David Byrne: Ride Rise Roar (Blu-ray Review)

All good things must come to an end, so here is the final Blu-ray music review brought to you by Why So Blu and Eagle Rock Entertainment.  It is the David Byrne concert documentary entitled Ride, Rise, Roar. Yes, that is the same David Byrne of Talking Heads fame.  His solo performance has been given the royal treatment in this high definition Blu-ray disc.  Featured in Ride, Rise, Roar is an eclectic performance featuring contemporary dancers, Byrne rocking out, and several documentary segments.  To say that Ride, Rise, Roar is anything less than interesting would be a major understatement.  Sit back, or stand, and enjoy our review of David Byrne: Ride Rise Roar on Blu-ray! 


Frontman of Talking Heads fame David Byrne decided to take his solo show on the road with dancers, instrumentalists, and a tutu.  Prior to this Blu-ray release I had very minimal awareness of who or what David Byrne was outside of Talking Heads.  Better yet, I only knew of the Talking Heads single Burning Down the House. Yes, I grew up in the 80’s, but I did not listen to new wave or alternative then.

For this eclectic outing Byrne decided to bring contemporary dancing and choreography to the masses by integrating dance and music.  Literally.  What I mean by that is that as David Byrne is singing and playing guitar he has three dancers busting out these whacky moves all over the place in a kind of controlled and spastic chaos.  At some points during certain songs they actually use him as a prop and vice versa.  It’s a pretty unique visual experience.

At 87 minutes in length I don’t think this should have been called a documentary, because it’s a live show that has bits and pieces of making-of and featurettes that run right after the songs are finished.  I’m not a big fan of that.  Considering that this Blu-ray contains no special features it would have been more appropriate to have those behind the scenes snippets as supplements.  Then again, the set list would have run for about an hour.  I do know that certain songs, for whatever reason, did not make this final cut.  This is according to some fans that actually attended show.  I did not, so I cannot comment further.

Now as for the dancing and dancers involved.  They were pretty cool, but in some cases very distracting.  My girlfriend is a contemporary dancer and I’ve been to her shows and other shows featuring various dancing troupes and I would have much more preferred these dancers to be off to the side or in the background. The choreography itself is okay, but weird.  There isn’t that much finesse to it.  There many times throughout the show where they almost collide with David toppling him over.  I get it’s part of the show, but still, when you think the lead singer is about to get taken out by his own dancers it’s a bit of a head scratcher.  The rehearsal footage is excellent as is his New York music studio that isn’t very tidy.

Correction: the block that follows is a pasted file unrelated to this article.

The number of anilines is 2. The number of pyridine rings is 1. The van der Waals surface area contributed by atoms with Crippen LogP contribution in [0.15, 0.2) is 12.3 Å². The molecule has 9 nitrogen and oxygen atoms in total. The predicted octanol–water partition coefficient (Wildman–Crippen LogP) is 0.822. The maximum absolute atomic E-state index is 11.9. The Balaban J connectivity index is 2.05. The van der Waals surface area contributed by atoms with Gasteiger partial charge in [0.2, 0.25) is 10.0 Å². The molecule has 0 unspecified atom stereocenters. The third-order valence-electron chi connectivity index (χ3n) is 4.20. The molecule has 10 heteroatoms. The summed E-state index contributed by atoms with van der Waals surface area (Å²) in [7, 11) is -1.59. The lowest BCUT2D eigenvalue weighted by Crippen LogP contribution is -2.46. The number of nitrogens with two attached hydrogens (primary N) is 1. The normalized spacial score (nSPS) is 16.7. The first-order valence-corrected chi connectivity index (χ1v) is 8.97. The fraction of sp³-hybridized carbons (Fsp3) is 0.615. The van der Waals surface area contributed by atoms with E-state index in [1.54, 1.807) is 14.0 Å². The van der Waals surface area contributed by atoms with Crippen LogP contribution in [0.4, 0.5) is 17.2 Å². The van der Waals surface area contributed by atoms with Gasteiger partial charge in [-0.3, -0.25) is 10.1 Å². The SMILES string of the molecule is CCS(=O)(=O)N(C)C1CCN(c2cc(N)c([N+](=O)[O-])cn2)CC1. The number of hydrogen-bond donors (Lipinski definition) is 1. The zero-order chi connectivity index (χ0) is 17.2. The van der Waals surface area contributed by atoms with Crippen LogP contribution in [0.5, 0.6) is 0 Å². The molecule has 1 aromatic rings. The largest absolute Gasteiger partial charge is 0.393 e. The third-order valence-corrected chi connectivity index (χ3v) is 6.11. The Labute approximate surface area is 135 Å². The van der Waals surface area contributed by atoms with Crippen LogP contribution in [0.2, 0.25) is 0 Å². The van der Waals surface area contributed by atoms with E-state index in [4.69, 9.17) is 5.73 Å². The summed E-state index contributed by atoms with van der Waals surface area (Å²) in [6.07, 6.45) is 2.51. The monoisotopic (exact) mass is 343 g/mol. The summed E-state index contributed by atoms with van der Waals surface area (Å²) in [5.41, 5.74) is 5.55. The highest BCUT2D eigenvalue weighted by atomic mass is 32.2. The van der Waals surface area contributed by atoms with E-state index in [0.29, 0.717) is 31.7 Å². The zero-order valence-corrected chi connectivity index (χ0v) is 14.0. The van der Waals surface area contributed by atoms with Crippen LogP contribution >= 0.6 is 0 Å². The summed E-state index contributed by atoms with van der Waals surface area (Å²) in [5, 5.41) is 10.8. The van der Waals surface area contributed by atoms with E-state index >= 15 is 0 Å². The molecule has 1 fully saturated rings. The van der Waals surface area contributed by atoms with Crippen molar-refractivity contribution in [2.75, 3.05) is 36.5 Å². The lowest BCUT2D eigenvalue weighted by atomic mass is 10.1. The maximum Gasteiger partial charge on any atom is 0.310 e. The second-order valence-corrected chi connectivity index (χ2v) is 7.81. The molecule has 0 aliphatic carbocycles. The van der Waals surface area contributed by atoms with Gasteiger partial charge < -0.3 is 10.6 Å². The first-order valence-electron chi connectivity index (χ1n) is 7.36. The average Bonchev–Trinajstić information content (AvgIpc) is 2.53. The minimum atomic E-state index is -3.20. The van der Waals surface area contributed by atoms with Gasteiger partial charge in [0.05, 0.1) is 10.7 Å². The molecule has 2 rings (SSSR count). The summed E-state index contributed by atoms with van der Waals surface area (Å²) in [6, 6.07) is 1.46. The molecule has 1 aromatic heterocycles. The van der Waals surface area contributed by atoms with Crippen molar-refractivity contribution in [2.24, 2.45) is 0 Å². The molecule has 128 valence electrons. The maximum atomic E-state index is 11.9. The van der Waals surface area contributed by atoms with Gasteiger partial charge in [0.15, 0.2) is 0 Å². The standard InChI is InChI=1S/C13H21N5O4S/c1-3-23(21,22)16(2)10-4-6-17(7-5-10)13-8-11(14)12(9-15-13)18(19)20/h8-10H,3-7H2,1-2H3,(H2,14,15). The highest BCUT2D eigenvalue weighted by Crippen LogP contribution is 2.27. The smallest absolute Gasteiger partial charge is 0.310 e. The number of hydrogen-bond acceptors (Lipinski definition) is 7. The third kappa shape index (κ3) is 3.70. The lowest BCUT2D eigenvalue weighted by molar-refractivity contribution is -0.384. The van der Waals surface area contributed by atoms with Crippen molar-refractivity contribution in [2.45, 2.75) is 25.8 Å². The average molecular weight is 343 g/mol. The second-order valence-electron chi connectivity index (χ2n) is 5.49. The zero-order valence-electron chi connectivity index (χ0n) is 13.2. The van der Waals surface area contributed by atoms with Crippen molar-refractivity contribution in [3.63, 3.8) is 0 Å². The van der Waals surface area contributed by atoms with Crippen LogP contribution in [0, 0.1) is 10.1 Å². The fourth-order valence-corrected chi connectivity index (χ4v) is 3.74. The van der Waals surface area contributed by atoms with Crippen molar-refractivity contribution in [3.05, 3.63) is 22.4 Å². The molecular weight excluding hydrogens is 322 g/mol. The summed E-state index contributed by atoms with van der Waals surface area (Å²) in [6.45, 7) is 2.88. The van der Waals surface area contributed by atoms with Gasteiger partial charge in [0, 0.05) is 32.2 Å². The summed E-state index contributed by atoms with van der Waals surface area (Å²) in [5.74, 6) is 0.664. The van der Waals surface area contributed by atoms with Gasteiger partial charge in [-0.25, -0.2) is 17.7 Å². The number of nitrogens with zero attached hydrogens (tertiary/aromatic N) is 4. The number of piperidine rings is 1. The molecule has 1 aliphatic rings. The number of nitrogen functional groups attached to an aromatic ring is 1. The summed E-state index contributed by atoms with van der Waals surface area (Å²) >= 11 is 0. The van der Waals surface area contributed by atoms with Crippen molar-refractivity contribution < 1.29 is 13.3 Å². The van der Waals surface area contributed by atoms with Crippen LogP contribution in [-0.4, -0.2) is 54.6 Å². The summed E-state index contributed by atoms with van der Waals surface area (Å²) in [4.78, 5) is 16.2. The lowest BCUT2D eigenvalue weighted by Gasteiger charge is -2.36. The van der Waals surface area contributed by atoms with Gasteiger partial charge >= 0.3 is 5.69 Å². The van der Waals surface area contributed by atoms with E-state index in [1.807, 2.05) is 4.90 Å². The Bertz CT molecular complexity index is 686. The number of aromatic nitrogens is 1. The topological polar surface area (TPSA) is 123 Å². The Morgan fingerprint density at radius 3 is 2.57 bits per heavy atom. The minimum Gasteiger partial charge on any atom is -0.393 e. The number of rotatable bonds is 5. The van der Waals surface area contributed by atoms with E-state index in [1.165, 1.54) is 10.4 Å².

Ride, Rise, Roar is going to be one of the most unique musical shows that you will experience.  David Byrne is a true artist in that he dabbles in music, fine art, and is an accomplished author.  It’s all about the art for Byrne.  Big props also go out Brian Eno who co-wrote the music to this performance show and has been a long time collaborator of Byrne’s for many years.

Set List

Once In A Lifetime

Life Is Long

I Zimbra

Road To Nowhere

One Fine Day

The Great Curve

My Big Nurse

Burning Down The House

Houses In Motion


Life During Wartime


I Feel My Stuff

Everything That Happens Will Happen Today


Ride, Rise, Roar is presented in 1080i (2:1) widescreen.  Yep, you guessed it, it’s another winner.  Considering that that all of the performers including Byrne all wear white the contrast levels are handled amazingly.  There is no boosting or tweaking of any kind found here.  Black levels are also pretty good with no crush and they really compliment the contrast levels mentioned before.  Lighting colors are bold, with just a tad bit of banding.  DNR is not present, and neither is any serious edge enhancement.  I would say that the worst looking portion of the Blu-ray would have to be the black and white documentary portions of the show.  Other than that minor quip, this is a video winah!


Ride, Rise, Roar is peculiar in that it is presented in LPCM, Dolby Digital 5.1, and DTS 5.1.  Be warned that the back of the box and the menu screen indicate that there is a lossless DTS-HD MA 5.1. track on there, but that is INCORRECT.  There is no lossless track on this Blu-ray release.  The DTS 5.1 track included is at 755 kbps.  Regardless, that DTS 5.1 track is a treat.  I did not release David Byrne could sing this well.  The vocals are handled effortlessly by the center channel and the backing band is also handled really well by the rest of the speakers.  Instruments have a steady balance to them and do not run into each other.  Crowd levels are also kept in check and do not get in the way of the music.  The LFE channel also gets a bit of a workout as it is always present on this 5.1 mix.  Such a shame that there is no lossless track on this release.  I am certain it would have elevated the overall finished product. 

Special Features  

There are no special features on this Blu-ray.

Final Thoughts

A truly unique performance piece hampered by the omission of a couple of songs, lossless audio, and special features.  David Byrne and Eno’s Ride, Rise, Roar is a valid entry into alternative music and dance category that deserves a shot at being experience.  If not for the visuals then for the sonics.  David Byrne is a great vocalist and guitar player.


Order David Byrne: Ride, Rise, Roar on Blu-ray!


Gerard Iribe is a writer/reviewer for Why So Blu?. He has also reviewed for other sites like DVD Talk, Project-Blu, and CHUD, but Why So Blu? is where the heart is. You can follow his incoherency on Twitter: @giribe

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